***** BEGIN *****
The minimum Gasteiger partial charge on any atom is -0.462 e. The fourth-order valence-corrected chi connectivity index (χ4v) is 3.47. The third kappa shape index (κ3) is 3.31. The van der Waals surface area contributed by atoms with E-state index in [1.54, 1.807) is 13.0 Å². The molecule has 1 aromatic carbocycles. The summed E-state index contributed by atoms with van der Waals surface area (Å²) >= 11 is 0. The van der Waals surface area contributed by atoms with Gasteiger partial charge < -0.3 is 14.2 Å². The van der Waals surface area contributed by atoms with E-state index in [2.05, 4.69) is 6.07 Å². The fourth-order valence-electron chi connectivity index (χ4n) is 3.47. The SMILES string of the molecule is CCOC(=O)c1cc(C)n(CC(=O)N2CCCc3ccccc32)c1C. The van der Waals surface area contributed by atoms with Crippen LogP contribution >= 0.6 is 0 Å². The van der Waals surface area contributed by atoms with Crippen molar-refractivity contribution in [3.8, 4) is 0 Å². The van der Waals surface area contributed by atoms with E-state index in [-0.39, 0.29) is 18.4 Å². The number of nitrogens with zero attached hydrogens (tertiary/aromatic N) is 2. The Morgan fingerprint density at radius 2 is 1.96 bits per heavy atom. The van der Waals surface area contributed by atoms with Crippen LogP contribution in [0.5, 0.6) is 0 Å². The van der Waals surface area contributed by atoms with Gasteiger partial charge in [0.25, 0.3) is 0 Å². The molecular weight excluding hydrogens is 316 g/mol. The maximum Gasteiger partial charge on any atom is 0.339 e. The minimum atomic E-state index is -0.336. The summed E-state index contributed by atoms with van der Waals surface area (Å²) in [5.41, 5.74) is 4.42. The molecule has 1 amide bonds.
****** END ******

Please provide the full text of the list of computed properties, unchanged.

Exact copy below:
The minimum Gasteiger partial charge on any atom is -0.462 e. The fourth-order valence-corrected chi connectivity index (χ4v) is 3.47. The third kappa shape index (κ3) is 3.31. The van der Waals surface area contributed by atoms with E-state index in [1.54, 1.807) is 13.0 Å². The molecule has 1 aromatic carbocycles. The summed E-state index contributed by atoms with van der Waals surface area (Å²) >= 11 is 0. The van der Waals surface area contributed by atoms with Gasteiger partial charge < -0.3 is 14.2 Å². The van der Waals surface area contributed by atoms with E-state index in [2.05, 4.69) is 6.07 Å². The fourth-order valence-electron chi connectivity index (χ4n) is 3.47. The SMILES string of the molecule is CCOC(=O)c1cc(C)n(CC(=O)N2CCCc3ccccc32)c1C. The van der Waals surface area contributed by atoms with Crippen LogP contribution >= 0.6 is 0 Å². The van der Waals surface area contributed by atoms with Crippen molar-refractivity contribution in [3.8, 4) is 0 Å². The van der Waals surface area contributed by atoms with E-state index in [-0.39, 0.29) is 18.4 Å². The number of nitrogens with zero attached hydrogens (tertiary/aromatic N) is 2. The Morgan fingerprint density at radius 2 is 1.96 bits per heavy atom. The van der Waals surface area contributed by atoms with Crippen LogP contribution in [0.5, 0.6) is 0 Å². The van der Waals surface area contributed by atoms with Gasteiger partial charge in [0.25, 0.3) is 0 Å². The molecular weight excluding hydrogens is 316 g/mol. The maximum Gasteiger partial charge on any atom is 0.339 e. The minimum atomic E-state index is -0.336. The summed E-state index contributed by atoms with van der Waals surface area (Å²) in [5.41, 5.74) is 4.42. The molecule has 1 amide bonds.